MIAMI GARDENS, FLA. -- Winning and losing was not at the top of the agenda for the Dallas Cowboys in Thursday's preseason finale at Sun Life Stadium.
It proved to be an ugly and costly 17-3 loss to the Miami Dolphins.
The primary goal was to keep the starters and many front-line players out of harm's way in advance of the Sept. 11 regular-season opener at the New York Jets.
Yet, with 3 seconds left in the game, wide receiver Raymond Radway suffered a broken left fibula and was carted off the field.
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It was a crushing blow for Radway and the entire team. The rookie free agent from Abilene Christian was one of the big surprises of training camp and was about to live out a dream of making the team, owner Jerry Jones said.
Now Radway, who flew home on Jones' private plane, will have to wait until next year.
The Cowboys held out a total of 28 injured and healthy players.
They also wanted to evaluate several young players and make roster decisions, with final cuts set for Saturday.
The biggest decision the Cowboys needed to make was at kicker where they still had five candidates on the team. But the situation remains muddled.
Veteran Dave Rayner was seemingly the leading candidate, considering he was signed Tuesday and the Cowboys' lengthy history of scouting him. He had a disappointing outing after missing wide right on a 51-yard try in the third quarter and missing badly wide left on a 36-yarder on the final play of the game.
David Buhler, who handled all the kicking duties last season, was good from 20 yards out, but missed a 48-yarder.
Dan Bailey and Shayne Graham didn't kick.
"It wasn't good," Rayner said. "That's not how I wanted to come in here. The first one I pushed it a little bit. The second one I slipped on the mud. But you can't make excuses. You have to make field goals if you want to try to win a job."
Cowboys coach Jason Garrett is still weighing his options at kicker.
"Ultimately, we have to evaluate the bottom line. We'll see," Garrett said. "It was an opportunity we wanted to give him [Rayner] in that situation [final kick]."
The most impressive play came from rookie running back DeMarco Murray, who missed the first three weeks of training camp with a hamstring injury.
On the Cowboys' first offensive play, the former Oklahoma star showed the speed, quickness and pass catching ability that made him a third-round pick in the 2011 draft.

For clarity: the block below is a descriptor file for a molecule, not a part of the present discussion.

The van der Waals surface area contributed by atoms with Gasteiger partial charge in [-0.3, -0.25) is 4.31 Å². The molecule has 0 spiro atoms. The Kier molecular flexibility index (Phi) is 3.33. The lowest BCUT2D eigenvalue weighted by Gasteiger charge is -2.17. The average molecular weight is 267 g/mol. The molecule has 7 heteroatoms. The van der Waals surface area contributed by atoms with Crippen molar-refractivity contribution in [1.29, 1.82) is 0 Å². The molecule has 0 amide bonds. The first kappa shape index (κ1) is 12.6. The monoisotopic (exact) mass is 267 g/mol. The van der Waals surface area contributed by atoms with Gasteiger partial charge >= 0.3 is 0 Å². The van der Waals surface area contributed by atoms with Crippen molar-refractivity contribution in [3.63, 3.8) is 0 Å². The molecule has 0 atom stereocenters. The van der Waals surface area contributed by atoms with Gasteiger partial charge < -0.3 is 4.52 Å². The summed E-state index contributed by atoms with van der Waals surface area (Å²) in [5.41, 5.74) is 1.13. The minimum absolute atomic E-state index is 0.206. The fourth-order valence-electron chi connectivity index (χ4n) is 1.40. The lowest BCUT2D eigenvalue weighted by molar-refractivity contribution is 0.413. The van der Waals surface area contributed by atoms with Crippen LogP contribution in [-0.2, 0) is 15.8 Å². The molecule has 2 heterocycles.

He caught a screen pass and darted 48 yards up the left sideline.
Murray had four catches for 64 yards and 10 rushes for 32 yards in his most extensive action of the preseason.
"I think he's a natural receiver," Garrett said. "The timing of that thing [screen] looked good to me,"
With quarterback Tony Romo and backup Jon Kitna held out, former Texas A&M star Stephen McGee played the majority of the game.
He moved the team up and down the field, but he was unable to get the Cowboys in the end zone.
His first drive, which was sparked by the Murray catch-and-run, ended with an interception in the end zone.
McGee directed a time-consuming, 17-play, 84-yard drive that took all of the final 8 minutes, 47 seconds of the second quarter.
But Cowboys were unable to punch it in the end zone after getting a first-and-goal at the 5-yard line.
McGee finished with respectable numbers, completing 21 of 25 passes for 233 yards and an interception in three quarters of play. The offense totaled 317 yards while he was in the game, but scored just three points.
The Cowboys backups and third-stringers on defense didn't offer many standout performances, although Jones acknowledged during the TV broadcast that rookie Phillip Tanner had basically made the team. Tanner had six carries for 28 yards and has been solid throughout training camp.
The most notable plays came from the Dolphins, including a 22-yard touchdown run on a first-and-20 situation by veteran running back Larry Johnson.
Clarence E. Hill Jr.